FEMA Mitigation Best Practices: Collaborative Community Resilience: Multi-Jurisdictional Hazard Mitigation Planning   [open pdf - 177KB]

"Harris County is the nation's third largest county with 34 cities and a population of 4.4 million residents. The County faces significant natural hazards, such as floods, hurricanes, storm surge, and severe thunderstorms. In an effort to mitigate the impacts of these disasters, Harris County adopted a multi-hazard mitigation plan that involves multiple jurisdictions and stakeholders. The County's multi-jurisdictional mitigation planning process can be viewed as a model of collaborative planning that enhances community resilience and reduces long term vulnerability. […] Harris County utilizes a Direct Representation Model, where each jurisdiction participating on the plan maintains its own Local Mitigation Planning Team (LMPT) to coordinate jurisdiction-specific mitigation planning efforts. To coordinate multiple jurisdictions, Harris County also established a Multi-Jurisdictional Planning Team (MJPT), which is a coordinating entity that takes a collaborative approach and allows for consensus building on countywide sections of the plan. The MJPT is chaired by the Harris County Office of Homeland Security and Emergency Management (HCOHSEM) and consists of individuals that directly represent each jurisdiction. Stakeholders, such as subject matter experts and PNPs [private non-profits], are also involved and attend certain meetings and workshops to provide input for the plan. The major PNPs involved include the Texas Medical Center, St. Dominic Village, Methodist St. Johns Hospital, and Houston Hospice. The County's mitigation plan identifies 15 natural hazards and three technological hazards (Dam Failure, Pipeline Failure, and Hazardous Materials)."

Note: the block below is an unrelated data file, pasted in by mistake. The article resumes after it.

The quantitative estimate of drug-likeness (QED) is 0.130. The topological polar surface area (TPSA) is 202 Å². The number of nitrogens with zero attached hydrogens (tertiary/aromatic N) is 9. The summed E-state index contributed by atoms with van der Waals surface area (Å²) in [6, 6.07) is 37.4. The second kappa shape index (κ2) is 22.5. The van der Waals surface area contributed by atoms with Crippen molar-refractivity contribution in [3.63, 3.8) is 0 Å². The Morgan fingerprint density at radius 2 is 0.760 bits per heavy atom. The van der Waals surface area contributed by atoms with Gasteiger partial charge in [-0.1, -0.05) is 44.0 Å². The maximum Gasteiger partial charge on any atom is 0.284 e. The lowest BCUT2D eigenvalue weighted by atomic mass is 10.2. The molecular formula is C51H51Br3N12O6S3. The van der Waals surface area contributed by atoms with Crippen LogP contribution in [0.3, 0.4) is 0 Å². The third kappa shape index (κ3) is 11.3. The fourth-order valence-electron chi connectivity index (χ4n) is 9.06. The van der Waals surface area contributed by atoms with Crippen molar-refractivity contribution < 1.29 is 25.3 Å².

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United States Federal Emergency Management Agency: http://www.fema.gov/
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